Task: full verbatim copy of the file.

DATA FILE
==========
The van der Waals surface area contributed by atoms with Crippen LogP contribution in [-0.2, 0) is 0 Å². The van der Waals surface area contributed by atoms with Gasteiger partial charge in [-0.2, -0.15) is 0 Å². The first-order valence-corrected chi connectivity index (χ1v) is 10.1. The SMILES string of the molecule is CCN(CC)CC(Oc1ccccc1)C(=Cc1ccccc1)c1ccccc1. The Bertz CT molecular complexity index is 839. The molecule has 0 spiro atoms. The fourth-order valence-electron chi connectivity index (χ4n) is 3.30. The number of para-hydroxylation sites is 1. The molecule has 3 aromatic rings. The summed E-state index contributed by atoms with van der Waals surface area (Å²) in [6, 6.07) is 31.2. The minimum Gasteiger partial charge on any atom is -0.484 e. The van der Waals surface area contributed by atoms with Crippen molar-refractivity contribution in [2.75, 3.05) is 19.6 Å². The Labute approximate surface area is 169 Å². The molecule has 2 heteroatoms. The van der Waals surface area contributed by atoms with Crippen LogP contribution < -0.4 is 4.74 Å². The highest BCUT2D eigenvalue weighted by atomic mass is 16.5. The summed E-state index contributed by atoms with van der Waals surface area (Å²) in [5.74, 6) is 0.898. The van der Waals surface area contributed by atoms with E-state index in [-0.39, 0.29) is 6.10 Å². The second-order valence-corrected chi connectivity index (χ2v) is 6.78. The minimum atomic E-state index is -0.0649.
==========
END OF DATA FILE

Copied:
The van der Waals surface area contributed by atoms with Crippen LogP contribution in [-0.2, 0) is 0 Å². The van der Waals surface area contributed by atoms with Gasteiger partial charge in [-0.2, -0.15) is 0 Å². The first-order valence-corrected chi connectivity index (χ1v) is 10.1. The SMILES string of the molecule is CCN(CC)CC(Oc1ccccc1)C(=Cc1ccccc1)c1ccccc1. The Bertz CT molecular complexity index is 839. The molecule has 0 spiro atoms. The fourth-order valence-electron chi connectivity index (χ4n) is 3.30. The number of para-hydroxylation sites is 1. The molecule has 3 aromatic rings. The summed E-state index contributed by atoms with van der Waals surface area (Å²) in [6, 6.07) is 31.2. The minimum Gasteiger partial charge on any atom is -0.484 e. The van der Waals surface area contributed by atoms with Crippen molar-refractivity contribution in [2.75, 3.05) is 19.6 Å². The Labute approximate surface area is 169 Å². The molecule has 2 heteroatoms. The van der Waals surface area contributed by atoms with Crippen LogP contribution < -0.4 is 4.74 Å². The highest BCUT2D eigenvalue weighted by atomic mass is 16.5. The summed E-state index contributed by atoms with van der Waals surface area (Å²) in [5.74, 6) is 0.898. The van der Waals surface area contributed by atoms with E-state index in [-0.39, 0.29) is 6.10 Å². The second-order valence-corrected chi connectivity index (χ2v) is 6.78. The minimum atomic E-state index is -0.0649.